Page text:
Striiv smart pedometer on attached to keychain
I’ve been testing a Striiv fitness pedometer for the past couple of months. As mentioned in my Striiv First Look review from back in November, the Striiv is one of the new crop of fitness gadgets that try to make it more fun to add more activity into your daily routine.
Why the Striiv is better than using an app on your iPhone to track your exercise
Track your steps over time with Striiv
Many have asked why I don’t just track my exercise using one of the free (or cheap) activity trackers available for smart phones like the iPhone or any of the Android phones. The difference is ha avior change smart pedometer like the Striiv is on all the time, unlike an app on your iPhone that is only running for short periods of time (most pedometer or GPS apps running on a phone will wear your battery down too rapidly to use them all day). This is a big difference. It lets you track all the little things you do throughout the day, so you can try to get to a typical goal of 10,000 steps in a day. And once you see your daily step count (and if you’re like most people, you’ll find it’s lower than you think), you’re more likely to walk a bit more. I find myself looking down at my Striiv when I’m on the go and will often take the longer route to squeeze in some “free exercise.” That’s healthy behavior change in action!
Striiv Pros (What I like about the Stiiv)
Games built into the Striiv make walking more fun
- Bright, color screen
- Large fonts for displaying step count (some pedometers have small displays that are hard to read on the go)
- Touch screen
- Accurately counts walking, running, and stair climbing (I compared it against two other accelerometer-based pedometers while walking and running and the step counts were within 1% of each other)
- Audio and visual feedback throughout the day
- “Games” make it fun to challenge yourself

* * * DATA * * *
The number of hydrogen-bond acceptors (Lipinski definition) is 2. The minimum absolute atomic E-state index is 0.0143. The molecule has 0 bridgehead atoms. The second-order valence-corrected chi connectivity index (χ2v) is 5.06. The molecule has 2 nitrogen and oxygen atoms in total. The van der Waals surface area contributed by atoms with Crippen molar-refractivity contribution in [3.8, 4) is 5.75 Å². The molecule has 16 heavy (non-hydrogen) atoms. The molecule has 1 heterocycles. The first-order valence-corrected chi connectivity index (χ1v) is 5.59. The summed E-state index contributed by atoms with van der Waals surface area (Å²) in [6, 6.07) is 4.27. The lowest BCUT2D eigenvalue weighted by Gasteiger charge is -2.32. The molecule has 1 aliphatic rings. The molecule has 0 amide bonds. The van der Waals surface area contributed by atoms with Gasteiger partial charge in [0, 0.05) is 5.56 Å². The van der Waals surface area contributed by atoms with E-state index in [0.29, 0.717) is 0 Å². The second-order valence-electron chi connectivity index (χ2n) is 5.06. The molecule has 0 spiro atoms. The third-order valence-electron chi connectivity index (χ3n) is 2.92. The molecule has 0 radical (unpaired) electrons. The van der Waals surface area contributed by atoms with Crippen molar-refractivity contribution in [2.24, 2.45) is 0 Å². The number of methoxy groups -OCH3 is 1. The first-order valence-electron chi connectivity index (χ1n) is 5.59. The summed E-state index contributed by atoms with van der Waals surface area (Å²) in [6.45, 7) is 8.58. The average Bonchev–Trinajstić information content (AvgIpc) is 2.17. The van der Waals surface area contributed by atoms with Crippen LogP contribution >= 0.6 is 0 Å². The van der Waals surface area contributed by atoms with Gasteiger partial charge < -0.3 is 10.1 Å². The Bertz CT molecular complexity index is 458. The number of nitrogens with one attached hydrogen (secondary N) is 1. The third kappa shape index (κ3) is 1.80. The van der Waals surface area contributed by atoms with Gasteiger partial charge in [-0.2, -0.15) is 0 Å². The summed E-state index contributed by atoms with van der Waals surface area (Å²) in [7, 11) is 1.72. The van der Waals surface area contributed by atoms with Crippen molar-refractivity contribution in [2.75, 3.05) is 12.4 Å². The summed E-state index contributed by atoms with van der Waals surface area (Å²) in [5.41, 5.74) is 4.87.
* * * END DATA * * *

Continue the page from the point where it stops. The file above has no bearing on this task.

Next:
- Earn donations to charities by walking more
- Fun, visual trophies earned for each milestone (e.g. “You have climbed 500 flights of stairs, which is the height that a typical helicopter flies!”)
- Clever “keychain” option for carrying it around without thinking about it
- Belt clip
- View step history right on the device, eliminating the need to sync with a computer
- Accurate step counter (compared to the FitBit, a competing “smart pedometer”)
- Simple to set up
Striiv Cons (What I don’t like about the Striiv)
- Design is a bit bigger than the FitBit
- If placed in your pocket, it’s a bit bulky; the belt clip is a better option
- No wireless data upload (you have to plug into your computer with a cable)
- No community feedback or challenges from other users
- Color screen means shorter battery life than the FitBit (I charge my Striiv every few days; I charge my FitBit Ultra every 2 weeks)
- Touchscreen requires a firm touch and isn’t as responsive as you’re used to if you own an iPhone (but the Striiv also doesn’t cost hundreds of dollars!)
- No sleep tracking feature (This isn’t a big deal, but some FitBit users really like the sleep tracking feature.)
I would recommend the Striiv for the following types of people:
- People who are new to exercise and trying to get motivated to start moving more
- People who always have their keys with them
- Kids (the color screen and games emphasize entertainment)
If you are a more advanced fitness enthusiast, I would recommend a smaller, and more technical device like the FitBit Ultra, or perhaps the soon-to-be-re-released UP Band from Jawbone.
The Striiv is $99 at Amazon.
Here’s an overview video from Striiv that shows the device in action.